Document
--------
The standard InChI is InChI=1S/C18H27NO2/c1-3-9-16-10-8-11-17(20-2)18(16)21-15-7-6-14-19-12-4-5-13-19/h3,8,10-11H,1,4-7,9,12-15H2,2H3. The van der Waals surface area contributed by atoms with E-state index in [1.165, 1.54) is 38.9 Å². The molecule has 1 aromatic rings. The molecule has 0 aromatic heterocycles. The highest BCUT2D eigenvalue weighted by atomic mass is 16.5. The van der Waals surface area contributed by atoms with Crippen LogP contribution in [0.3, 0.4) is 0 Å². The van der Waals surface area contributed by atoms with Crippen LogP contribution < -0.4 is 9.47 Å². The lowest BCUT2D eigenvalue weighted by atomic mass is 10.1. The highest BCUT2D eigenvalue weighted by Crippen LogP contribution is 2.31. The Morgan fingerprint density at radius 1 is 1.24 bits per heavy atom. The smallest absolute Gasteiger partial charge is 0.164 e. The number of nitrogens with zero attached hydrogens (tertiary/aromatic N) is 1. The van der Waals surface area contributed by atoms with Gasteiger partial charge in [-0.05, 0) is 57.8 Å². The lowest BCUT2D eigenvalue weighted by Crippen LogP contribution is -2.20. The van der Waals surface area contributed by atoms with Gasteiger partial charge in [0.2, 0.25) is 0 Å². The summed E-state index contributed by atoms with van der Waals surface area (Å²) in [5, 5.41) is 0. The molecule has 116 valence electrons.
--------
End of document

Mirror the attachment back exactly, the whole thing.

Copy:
The standard InChI is InChI=1S/C18H27NO2/c1-3-9-16-10-8-11-17(20-2)18(16)21-15-7-6-14-19-12-4-5-13-19/h3,8,10-11H,1,4-7,9,12-15H2,2H3. The van der Waals surface area contributed by atoms with E-state index in [1.165, 1.54) is 38.9 Å². The molecule has 1 aromatic rings. The molecule has 0 aromatic heterocycles. The highest BCUT2D eigenvalue weighted by atomic mass is 16.5. The van der Waals surface area contributed by atoms with Crippen LogP contribution in [0.3, 0.4) is 0 Å². The van der Waals surface area contributed by atoms with Crippen LogP contribution < -0.4 is 9.47 Å². The lowest BCUT2D eigenvalue weighted by atomic mass is 10.1. The highest BCUT2D eigenvalue weighted by Crippen LogP contribution is 2.31. The Morgan fingerprint density at radius 1 is 1.24 bits per heavy atom. The smallest absolute Gasteiger partial charge is 0.164 e. The number of nitrogens with zero attached hydrogens (tertiary/aromatic N) is 1. The van der Waals surface area contributed by atoms with Gasteiger partial charge in [-0.05, 0) is 57.8 Å². The lowest BCUT2D eigenvalue weighted by Crippen LogP contribution is -2.20. The van der Waals surface area contributed by atoms with Gasteiger partial charge in [0.2, 0.25) is 0 Å². The summed E-state index contributed by atoms with van der Waals surface area (Å²) in [5, 5.41) is 0. The molecule has 116 valence electrons.